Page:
Fig 6. Vascular changes in APP+PS1 rats.

Trichrome staining of the frontal cortex from APP+PS1, APP21, and WT rats showing enlarged blood vessels and enlarged perivascular area (black arrows) in an APP+PS1 rat (A) compared with APP21 (B) and WT (C) rats. Immunohistochemistry of an adjacent section to panel A stained with Aβ (D) and tau (E) antibodies showing venous collagenous stenosis which also contains Aβ and tau (black arrow heads). Panel D shows an APP+PS1 rat with cortical Aβ plaque (white arrow head) and CAA in cortical and leptomeningeal blood vessels (clear arrows); (F) Venous collagenosis containing Aβ in the cerebellum of an APP+PS1 rat. Vascular (G), perivascular (H), and collagenous vascular (I) areas which were expressed as a percent of total frontal cortex area were greater in APP+PS1 rats. (J) APP+PS1 rats (A+P) had the largest number of necrotic neuros, followed by APP21 rats. Letters a and b indicate significant differences (P<0.05).

Necrotic changes

Both the APP+PS1 and APP21 rats had many necrotic neurons and granular cells in the hippocampus and in the cortex. They were shrunken and had an unstained perineuronal space. The necrotic neurons either did not have a visible nucleus or they contained a pyknotic nucleus. Some of the necrotic neurons also showed evidence of mineralization with punctate deposits of mineral deposits at the cell surface. The necrotic neurons stained bright red with trichrome staining and were stained dark blue with Aβ and tau IHC staining. The necrotic neurons did not contain Aβ or tau (Fig 3A and 3B). The number of necrotic cells in the prefrontal cortex was significantly (F(2,15) = 4.72, P = 0.03) greater in the APP+PS1 rats compared with the WT rats. APP21 rats had fewer necrotic cells than APP+PS1 rats but had more than WT rats (Fig 6J). In addition, one APP+PS1 rat had severe spongiosis, which occupied a large area in the motor cortex and medial parietal cortex.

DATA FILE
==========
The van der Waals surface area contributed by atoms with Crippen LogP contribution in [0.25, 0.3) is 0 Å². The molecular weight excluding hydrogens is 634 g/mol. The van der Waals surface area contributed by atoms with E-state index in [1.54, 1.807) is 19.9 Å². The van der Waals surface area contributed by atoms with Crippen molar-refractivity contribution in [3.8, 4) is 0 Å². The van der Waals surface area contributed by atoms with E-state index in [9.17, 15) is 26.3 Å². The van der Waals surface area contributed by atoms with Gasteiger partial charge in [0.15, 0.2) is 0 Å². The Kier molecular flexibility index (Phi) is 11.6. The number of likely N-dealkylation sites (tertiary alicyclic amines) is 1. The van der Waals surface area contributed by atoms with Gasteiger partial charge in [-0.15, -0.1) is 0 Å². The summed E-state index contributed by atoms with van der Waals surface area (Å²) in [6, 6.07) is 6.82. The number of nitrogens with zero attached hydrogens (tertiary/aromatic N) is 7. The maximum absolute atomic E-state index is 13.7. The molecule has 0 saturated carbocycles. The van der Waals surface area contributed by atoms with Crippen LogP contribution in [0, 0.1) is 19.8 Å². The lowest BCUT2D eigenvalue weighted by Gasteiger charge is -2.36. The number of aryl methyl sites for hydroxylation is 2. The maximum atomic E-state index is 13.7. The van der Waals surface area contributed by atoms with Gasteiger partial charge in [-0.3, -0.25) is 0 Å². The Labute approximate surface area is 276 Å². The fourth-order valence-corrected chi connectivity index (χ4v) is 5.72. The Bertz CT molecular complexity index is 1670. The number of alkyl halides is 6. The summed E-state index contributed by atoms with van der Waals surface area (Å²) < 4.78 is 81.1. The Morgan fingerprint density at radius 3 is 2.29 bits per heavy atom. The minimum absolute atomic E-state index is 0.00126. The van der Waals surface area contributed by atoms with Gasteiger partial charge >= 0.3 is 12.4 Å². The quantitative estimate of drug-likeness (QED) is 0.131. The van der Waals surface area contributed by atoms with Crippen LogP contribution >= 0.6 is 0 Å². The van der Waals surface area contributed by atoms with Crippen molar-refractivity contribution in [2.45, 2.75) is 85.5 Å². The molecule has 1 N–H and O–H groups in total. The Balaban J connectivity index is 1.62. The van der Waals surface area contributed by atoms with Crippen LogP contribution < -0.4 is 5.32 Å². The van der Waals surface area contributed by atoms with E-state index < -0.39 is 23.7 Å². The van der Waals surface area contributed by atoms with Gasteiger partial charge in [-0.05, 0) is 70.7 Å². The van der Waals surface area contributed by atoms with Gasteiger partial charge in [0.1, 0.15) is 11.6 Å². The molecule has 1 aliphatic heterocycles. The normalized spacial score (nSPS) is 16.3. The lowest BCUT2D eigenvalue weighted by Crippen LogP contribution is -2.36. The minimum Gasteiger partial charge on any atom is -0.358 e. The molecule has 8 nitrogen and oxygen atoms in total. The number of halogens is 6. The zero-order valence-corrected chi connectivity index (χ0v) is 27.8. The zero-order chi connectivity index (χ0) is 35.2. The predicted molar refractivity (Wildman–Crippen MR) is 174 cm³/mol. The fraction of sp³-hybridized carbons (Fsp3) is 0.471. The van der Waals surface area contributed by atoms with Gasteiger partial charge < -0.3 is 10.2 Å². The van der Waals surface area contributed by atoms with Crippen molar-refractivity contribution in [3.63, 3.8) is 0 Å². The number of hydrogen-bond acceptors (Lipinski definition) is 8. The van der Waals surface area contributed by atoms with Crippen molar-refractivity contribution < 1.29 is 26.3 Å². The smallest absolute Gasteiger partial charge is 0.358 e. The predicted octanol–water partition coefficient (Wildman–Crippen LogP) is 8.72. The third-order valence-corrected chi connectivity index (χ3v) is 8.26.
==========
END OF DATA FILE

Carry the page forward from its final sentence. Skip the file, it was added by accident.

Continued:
Serum Aβ40 and Aβ42 levels

ELISA results showed that serum Aβ40 levels of APP+PS1 and APP21 rats were 155 and 136 pg/ml, respectively and these amounts were not statistically different from each other (F(1,8) = 0.1, P = 0.8). Serum Aβ42 levels of APP+PS1 and APP21 rats were 82 and 14 pg/ml, respectively and these were statistically different (F(1,8) = 3.6, P = 0.1). WT rats did not have any measurable levels of Aβ40 or Aβ42 in their serum.


An evaluation of error performance found that APP21 and APP+PS1 rats showed poor memory for the location of the escape box during acquisition, retention, and reversal in the Barnes maze compared with the WT rats. This result is consistent with many spatial learning findings using rodent models of AD [18, 19, 20, 21], including performance in the Barnes maze [9, 12, 13, 14, 15, 22, 23].

However, surprisingly, the WT animals had significantly longer latencies than APP+PS1 animals during acquisition training and had a tendency towards longer latencies during reversal training. This trend was unexpected because previous studies with these models arrived at the opposite conclusion and found that WT had the shortest latencies and APP+PS1 rats had the longest latencies [9]. The current finding may have stemmed from differential levels of motivation; it is possible that the WT animals were no longer sufficiently aversively stimulated by the Barnes maze environment and thus unmotivated to complete the maze. This explanation seems plausible given that the WT animals had longer latencies but did not produce many errors. Subsequent studies may consider adding additional aversive stimuli to the testing environment such as white noise to improve motivation in the WT rats. Although anxiety levels were not measured in this study, other studies have found that Tg animals tend to have higher levels of anxiety [18, 24, 25, 26] and thus, it is possible that APP21 and APP+PS1 rats continue to be motivated to escape the aversive nature of the Barnes maze even after many training trials, whereas the WT animals may learn that the maze environment is no longer fear-inducing after being exposed to it over many trials.